Characteristics and optimization of high voltage cable for electric vehicles

- Oct 06, 2019-

The perfect complex design and the use of high quality materials result in costly cable costs. Experience has shown that specific high-voltage cables can often be tailored to the cross-section, temperature requirements, flexibility and shielding effectiveness. Weight and cost savings can be seen, over-sized and excessive components can be avoided.

1. Optimization of cross-sectional area and temperature class

The choice of cable is mostly based on the ambient temperature and the current transfer. In this respect, the most important characteristics are the "cable section" and the "heat resistance rating of the material used for the cable".

The voltage drop of the conductor is converted into a conductor of a high-voltage cable that is heated by thermal energy. This heat can be partially transferred to the environment, causing the wire to operate at a lower temperature. Lower temperature gradients can transfer less heat. Cables with continuous load current can be subjected to the highest rated temperatures. This temperature can cause aging of the materials used.

Cable designers face the challenge of designing the most suitable cable for use: Excessive conductor specifications can result in increased cost and weight, and larger outside diameter. In the worst case, considering only the highest possible load current and ambient temperature will result in the use of large cross-section cables, high temperature resistant materials such as organic fluorine or silicon materials.

Determining the relationship between current and load ambient temperature makes sense from a technical and economic point of view. The true dynamic peak current of the driver should be considered, allowing for a reasonable definition of the worst case load current and peak current.

A prerequisite for a good design is an understanding of the basic conditions, such as the need to first determine the ambient temperature and cable load. Generally, large-section high-voltage cables have large inertia in terms of temperature changes, so the peak current of the vehicle's acceleration or deceleration does not cause a large conductor temperature. Allowing for short-term temperature peaks to exceed the cable temperature levels defined above, the ability of high-voltage cables to handle these peaks is usually defined by thermal overload performance. Therefore, the cable does not need to be designed for a higher operating temperature class, and it is not necessary to use a cable that exceeds the specified operating temperature. The resident load current as well as the single pulse or series of pulses can be considered together with various parameters such as ambient temperature.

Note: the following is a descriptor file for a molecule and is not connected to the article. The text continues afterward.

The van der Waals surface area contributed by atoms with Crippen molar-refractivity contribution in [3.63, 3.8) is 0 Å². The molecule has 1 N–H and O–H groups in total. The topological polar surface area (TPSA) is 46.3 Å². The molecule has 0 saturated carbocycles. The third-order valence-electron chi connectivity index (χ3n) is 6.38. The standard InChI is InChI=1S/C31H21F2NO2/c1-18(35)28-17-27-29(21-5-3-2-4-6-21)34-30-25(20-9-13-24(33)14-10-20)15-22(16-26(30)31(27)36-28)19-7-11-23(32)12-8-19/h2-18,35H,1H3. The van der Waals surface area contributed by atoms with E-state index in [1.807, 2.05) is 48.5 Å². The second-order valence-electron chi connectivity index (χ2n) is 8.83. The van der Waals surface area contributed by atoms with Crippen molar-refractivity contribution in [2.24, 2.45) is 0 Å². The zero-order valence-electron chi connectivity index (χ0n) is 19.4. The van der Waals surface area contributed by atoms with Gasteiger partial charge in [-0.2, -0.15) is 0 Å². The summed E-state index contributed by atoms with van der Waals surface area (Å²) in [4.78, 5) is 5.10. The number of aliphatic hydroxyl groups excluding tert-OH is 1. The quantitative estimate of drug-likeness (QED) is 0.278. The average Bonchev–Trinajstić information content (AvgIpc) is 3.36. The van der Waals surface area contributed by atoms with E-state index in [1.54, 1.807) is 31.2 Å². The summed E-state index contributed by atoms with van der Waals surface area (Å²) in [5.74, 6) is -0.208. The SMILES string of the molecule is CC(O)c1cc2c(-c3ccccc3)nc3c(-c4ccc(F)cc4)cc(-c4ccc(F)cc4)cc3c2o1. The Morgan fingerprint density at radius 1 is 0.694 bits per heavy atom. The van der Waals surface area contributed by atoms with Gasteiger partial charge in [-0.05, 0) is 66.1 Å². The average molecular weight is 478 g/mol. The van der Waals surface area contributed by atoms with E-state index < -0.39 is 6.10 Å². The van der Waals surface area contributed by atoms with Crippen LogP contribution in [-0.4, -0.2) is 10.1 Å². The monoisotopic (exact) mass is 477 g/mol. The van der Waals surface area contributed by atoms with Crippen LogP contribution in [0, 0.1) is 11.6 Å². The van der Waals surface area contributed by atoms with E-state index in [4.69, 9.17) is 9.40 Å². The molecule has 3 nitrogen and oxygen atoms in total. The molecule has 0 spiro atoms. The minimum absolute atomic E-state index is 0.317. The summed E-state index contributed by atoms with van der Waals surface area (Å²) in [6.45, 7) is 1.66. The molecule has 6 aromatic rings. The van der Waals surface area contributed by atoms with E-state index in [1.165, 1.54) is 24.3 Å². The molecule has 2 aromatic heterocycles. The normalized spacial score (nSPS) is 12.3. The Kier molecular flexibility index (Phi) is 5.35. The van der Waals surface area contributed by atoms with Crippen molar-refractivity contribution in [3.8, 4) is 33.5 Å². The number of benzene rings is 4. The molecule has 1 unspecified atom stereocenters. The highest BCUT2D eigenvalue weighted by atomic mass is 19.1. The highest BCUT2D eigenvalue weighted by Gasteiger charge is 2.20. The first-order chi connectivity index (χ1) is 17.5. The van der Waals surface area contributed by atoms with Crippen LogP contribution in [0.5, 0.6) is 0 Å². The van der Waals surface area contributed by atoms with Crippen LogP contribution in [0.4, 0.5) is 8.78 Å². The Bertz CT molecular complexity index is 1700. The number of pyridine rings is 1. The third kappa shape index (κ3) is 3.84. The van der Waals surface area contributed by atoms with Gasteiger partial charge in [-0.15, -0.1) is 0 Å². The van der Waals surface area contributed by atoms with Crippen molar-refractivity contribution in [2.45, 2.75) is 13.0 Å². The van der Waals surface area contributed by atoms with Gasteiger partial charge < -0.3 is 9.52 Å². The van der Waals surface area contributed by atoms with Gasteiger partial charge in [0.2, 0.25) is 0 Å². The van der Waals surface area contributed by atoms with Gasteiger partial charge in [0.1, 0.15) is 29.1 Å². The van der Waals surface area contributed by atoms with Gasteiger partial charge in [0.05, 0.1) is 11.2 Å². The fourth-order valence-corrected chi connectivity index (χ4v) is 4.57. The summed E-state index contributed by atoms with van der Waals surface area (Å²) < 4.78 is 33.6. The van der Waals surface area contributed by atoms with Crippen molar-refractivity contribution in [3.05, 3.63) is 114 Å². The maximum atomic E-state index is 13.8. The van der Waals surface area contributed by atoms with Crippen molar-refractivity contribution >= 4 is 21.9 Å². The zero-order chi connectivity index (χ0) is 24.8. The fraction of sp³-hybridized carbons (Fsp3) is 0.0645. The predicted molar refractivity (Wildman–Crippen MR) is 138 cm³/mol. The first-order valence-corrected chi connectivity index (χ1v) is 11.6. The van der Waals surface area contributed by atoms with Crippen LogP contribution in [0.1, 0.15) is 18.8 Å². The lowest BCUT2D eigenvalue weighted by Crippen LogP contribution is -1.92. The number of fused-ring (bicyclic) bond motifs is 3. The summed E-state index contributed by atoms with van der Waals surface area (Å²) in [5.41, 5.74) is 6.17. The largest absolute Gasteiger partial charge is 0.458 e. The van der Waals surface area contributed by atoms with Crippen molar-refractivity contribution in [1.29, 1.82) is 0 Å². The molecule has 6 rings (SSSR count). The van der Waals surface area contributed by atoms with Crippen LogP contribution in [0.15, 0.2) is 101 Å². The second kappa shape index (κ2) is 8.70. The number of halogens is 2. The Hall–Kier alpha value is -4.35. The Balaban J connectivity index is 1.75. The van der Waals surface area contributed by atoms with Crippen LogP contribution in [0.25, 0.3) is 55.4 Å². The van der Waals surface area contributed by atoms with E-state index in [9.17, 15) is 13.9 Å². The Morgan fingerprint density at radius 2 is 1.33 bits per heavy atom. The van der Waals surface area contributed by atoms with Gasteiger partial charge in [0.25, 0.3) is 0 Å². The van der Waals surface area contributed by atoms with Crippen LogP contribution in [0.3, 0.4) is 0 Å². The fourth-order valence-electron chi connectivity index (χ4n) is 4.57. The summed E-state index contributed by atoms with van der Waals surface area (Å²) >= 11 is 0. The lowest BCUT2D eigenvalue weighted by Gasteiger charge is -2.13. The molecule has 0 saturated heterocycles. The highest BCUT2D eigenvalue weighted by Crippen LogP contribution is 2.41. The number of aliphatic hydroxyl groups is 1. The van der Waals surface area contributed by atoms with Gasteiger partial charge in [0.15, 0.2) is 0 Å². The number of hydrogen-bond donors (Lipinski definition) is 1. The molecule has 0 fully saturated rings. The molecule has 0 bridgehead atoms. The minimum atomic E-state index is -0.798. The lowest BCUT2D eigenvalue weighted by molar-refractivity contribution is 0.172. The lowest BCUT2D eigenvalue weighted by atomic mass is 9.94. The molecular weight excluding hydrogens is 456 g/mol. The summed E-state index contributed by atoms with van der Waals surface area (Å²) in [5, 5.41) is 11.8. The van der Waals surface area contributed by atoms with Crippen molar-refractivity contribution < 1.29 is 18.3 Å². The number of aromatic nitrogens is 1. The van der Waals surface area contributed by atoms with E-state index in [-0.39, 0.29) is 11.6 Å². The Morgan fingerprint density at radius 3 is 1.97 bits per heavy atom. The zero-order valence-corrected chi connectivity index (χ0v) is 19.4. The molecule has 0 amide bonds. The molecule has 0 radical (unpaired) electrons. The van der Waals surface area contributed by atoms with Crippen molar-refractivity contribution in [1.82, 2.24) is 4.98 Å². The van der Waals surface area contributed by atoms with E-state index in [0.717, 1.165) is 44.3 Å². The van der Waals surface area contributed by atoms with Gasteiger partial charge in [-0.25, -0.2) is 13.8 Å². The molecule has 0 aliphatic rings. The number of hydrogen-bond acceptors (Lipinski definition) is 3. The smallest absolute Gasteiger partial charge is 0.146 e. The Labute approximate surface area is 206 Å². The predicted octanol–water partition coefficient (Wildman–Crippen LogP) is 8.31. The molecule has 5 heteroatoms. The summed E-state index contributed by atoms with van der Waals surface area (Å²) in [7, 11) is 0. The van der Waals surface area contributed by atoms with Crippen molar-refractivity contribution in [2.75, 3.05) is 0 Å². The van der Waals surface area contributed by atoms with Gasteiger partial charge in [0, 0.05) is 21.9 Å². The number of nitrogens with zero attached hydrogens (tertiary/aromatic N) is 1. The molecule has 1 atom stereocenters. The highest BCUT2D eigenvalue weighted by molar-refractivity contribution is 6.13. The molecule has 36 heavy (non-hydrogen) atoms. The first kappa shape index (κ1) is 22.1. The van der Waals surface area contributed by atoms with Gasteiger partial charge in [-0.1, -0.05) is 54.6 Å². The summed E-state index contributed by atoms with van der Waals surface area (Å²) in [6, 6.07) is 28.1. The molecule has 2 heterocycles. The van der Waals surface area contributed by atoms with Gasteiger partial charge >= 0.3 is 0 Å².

The combination of the theoretical foundation and the experience gained in the real world allows for the initial determination, selection and optimization of high-voltage cables that are suitable for the application.

2. Flexibility optimization

The available space for cable routing of the vehicle deserves careful consideration. A tight bend radius only in a specific area of the vehicle requires an increase in the flexibility requirements of the overall cable. If it is possible to make small changes in the overall design, it is very meaningful to avoid tight bending problems.

It is not necessary for the cable to have the highest flexibility. The exact definition of the bending force, combined with the structure and the corresponding test equipment, allows the cable designer to create the design for the most appropriate application. Especially for cables with larger cross-sections, replacing the highly flexible design with a more flexible or conventional structural design can significantly reduce costs.

3. Shielding optimization

The shielding effect defined in a certain frequency range is very necessary for the development of the cable. There is no shielding effect on frequency information that is not very useful, which can lead to solutions that use excessive size and use expensive combination shielding, which is technically unnecessary.

Normally, the development and design phase of the electric vehicle cable can be theoretically calculated to give an expected effect value for consideration. Then, the physical shielding method is used to verify the shielding effect of the high-voltage cable.